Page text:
Q&A: International Waters Management

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edit  ·  Q&A CompilationInternational Waters Management (Q&A)
The Q&A's (questions and answers) in this compilation are originally inspired by a set of priority topics from a needs survey and subsequent "clinics" discussions by participants of the 4th Biennial GEF International Waters Conference - Cape Town 2007. This constitutes an innovative attempt to developing a broadly shared, joint knowledge base on pertinent issues in "International Waters Management", using the advantages of a Wiki to promote a user-driven collaborative approach. The intent is to let this knowledge base grow, in a participant-driven matter. Contributers are very welcome. Please register with the WaterWiki Administrator to get editing rights.

Contents

What's a TDA (Transboundary Diagnostic Analysis)?

TDA stands for Transboundary Diagnostic Analysis which, as indicated by its name, consists of a science-based, factual image of a given transboundary basin. It can be applied to multi-country surface water, ground water, and coastal/marine water systems and focuses on water-related concerns and opportunities that exist in these water bodies. The TDA is the first of a three step process

  1. transboundary diagnostic analysis which results in the negotiation of a
  2. strategic action program aiming at catalyzing governance reforms and investments for
  3. strategic action program implementation.


What’s the TDA process?

The TDA identifies and prioritizes transboundary waters problems, translating complex linkages and issues into manageable components. Working with national experts, the TDA identifies the relative importance of the sources and causes of transboundary waters problems.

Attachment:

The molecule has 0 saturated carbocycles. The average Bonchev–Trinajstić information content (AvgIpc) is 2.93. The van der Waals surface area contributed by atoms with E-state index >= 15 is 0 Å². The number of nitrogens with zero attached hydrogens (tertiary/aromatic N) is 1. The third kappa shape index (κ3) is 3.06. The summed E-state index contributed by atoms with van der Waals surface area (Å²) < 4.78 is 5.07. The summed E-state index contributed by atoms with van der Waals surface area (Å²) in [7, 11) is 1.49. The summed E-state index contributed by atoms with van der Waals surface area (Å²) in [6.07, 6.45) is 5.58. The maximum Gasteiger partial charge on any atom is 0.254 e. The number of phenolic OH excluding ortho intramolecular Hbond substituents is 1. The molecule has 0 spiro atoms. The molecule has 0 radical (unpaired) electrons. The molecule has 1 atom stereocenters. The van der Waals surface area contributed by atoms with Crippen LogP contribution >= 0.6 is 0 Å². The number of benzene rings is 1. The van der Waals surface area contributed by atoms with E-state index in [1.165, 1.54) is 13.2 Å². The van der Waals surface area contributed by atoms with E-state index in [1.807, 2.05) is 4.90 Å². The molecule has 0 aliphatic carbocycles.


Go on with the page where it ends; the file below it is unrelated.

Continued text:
A TDA typically starts with a stock-taking exercise, analyzing the existing data and using it to identify initial priority issues having an impact of transboundary nature; after the environmental and socioeconomic impacts are analyzed a second prioritization process is undertaken to decide on the final issues that need to be addressed. A causal chain analysis enables the identification of the most significant immediate, sectoral and root causes of key water resource and environmental issues in the Basin. A governance analysis further informs the TDA process by analyzing the legal, institutional and policy frameworks at a national and regional level and their interaction with the water-body.


What are the issues covered by a TDA?

In a TDA, a given water-body is considered in a holistic manner: Physical, geographic and sectoral issues, socio-economic factors and situation, environmental factors, water uses and productive capacities of water bodies are covered in the TDA.

The TDA identifies information gaps and deficiencies in the national legislative and institutional frameworks of the riparian countries. Experts also examine the role of various economic sectors, and the existing level of public awareness and involvement in decision-making on environmental issues.


What principles does it abide by?

Transboundary diagnostic analyses are factual, scientific documents providing a snap-shot of the overall (environmental, socioeconomic, political, etc.) status and trends of a water-body. TDAs are undertaken in a participatory manner, they focus on issues with transboundary impacts and are non-negotiated documents.